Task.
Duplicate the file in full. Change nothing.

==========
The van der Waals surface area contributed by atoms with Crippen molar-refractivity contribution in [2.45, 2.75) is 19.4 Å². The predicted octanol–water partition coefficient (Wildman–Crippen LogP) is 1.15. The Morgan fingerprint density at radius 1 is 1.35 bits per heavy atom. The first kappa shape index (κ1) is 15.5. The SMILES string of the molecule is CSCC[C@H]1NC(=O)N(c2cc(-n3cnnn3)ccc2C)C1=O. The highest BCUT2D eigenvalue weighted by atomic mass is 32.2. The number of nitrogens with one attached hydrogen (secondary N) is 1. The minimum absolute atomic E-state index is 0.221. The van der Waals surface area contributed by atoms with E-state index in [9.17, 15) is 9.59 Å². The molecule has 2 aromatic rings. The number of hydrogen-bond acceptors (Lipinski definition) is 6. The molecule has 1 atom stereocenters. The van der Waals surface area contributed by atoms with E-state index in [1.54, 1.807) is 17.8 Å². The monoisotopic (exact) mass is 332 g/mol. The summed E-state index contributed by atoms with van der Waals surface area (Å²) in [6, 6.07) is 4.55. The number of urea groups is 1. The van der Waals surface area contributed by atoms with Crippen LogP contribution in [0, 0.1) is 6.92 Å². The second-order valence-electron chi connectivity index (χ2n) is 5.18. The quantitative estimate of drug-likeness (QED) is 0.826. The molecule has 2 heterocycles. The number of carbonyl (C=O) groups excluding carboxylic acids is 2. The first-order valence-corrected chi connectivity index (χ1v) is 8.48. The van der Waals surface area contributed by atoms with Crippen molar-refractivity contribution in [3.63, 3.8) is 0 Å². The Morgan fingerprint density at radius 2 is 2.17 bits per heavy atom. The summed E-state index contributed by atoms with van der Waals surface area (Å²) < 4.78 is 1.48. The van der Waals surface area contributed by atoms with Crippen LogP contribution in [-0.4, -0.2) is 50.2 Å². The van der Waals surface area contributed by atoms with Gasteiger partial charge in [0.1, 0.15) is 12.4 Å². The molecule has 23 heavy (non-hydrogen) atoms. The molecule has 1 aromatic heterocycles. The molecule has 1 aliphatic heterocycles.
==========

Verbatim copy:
The van der Waals surface area contributed by atoms with Crippen molar-refractivity contribution in [2.45, 2.75) is 19.4 Å². The predicted octanol–water partition coefficient (Wildman–Crippen LogP) is 1.15. The Morgan fingerprint density at radius 1 is 1.35 bits per heavy atom. The first kappa shape index (κ1) is 15.5. The SMILES string of the molecule is CSCC[C@H]1NC(=O)N(c2cc(-n3cnnn3)ccc2C)C1=O. The highest BCUT2D eigenvalue weighted by atomic mass is 32.2. The number of nitrogens with one attached hydrogen (secondary N) is 1. The minimum absolute atomic E-state index is 0.221. The van der Waals surface area contributed by atoms with E-state index in [9.17, 15) is 9.59 Å². The molecule has 2 aromatic rings. The number of hydrogen-bond acceptors (Lipinski definition) is 6. The molecule has 1 atom stereocenters. The van der Waals surface area contributed by atoms with E-state index in [1.54, 1.807) is 17.8 Å². The monoisotopic (exact) mass is 332 g/mol. The summed E-state index contributed by atoms with van der Waals surface area (Å²) in [6, 6.07) is 4.55. The number of urea groups is 1. The van der Waals surface area contributed by atoms with Crippen LogP contribution in [0, 0.1) is 6.92 Å². The second-order valence-electron chi connectivity index (χ2n) is 5.18. The quantitative estimate of drug-likeness (QED) is 0.826. The molecule has 2 heterocycles. The number of carbonyl (C=O) groups excluding carboxylic acids is 2. The first-order valence-corrected chi connectivity index (χ1v) is 8.48. The van der Waals surface area contributed by atoms with Crippen molar-refractivity contribution in [3.63, 3.8) is 0 Å². The Morgan fingerprint density at radius 2 is 2.17 bits per heavy atom. The summed E-state index contributed by atoms with van der Waals surface area (Å²) < 4.78 is 1.48. The van der Waals surface area contributed by atoms with Crippen LogP contribution in [-0.4, -0.2) is 50.2 Å². The van der Waals surface area contributed by atoms with Gasteiger partial charge in [0.1, 0.15) is 12.4 Å². The molecule has 23 heavy (non-hydrogen) atoms. The molecule has 1 aromatic heterocycles. The molecule has 1 aliphatic heterocycles.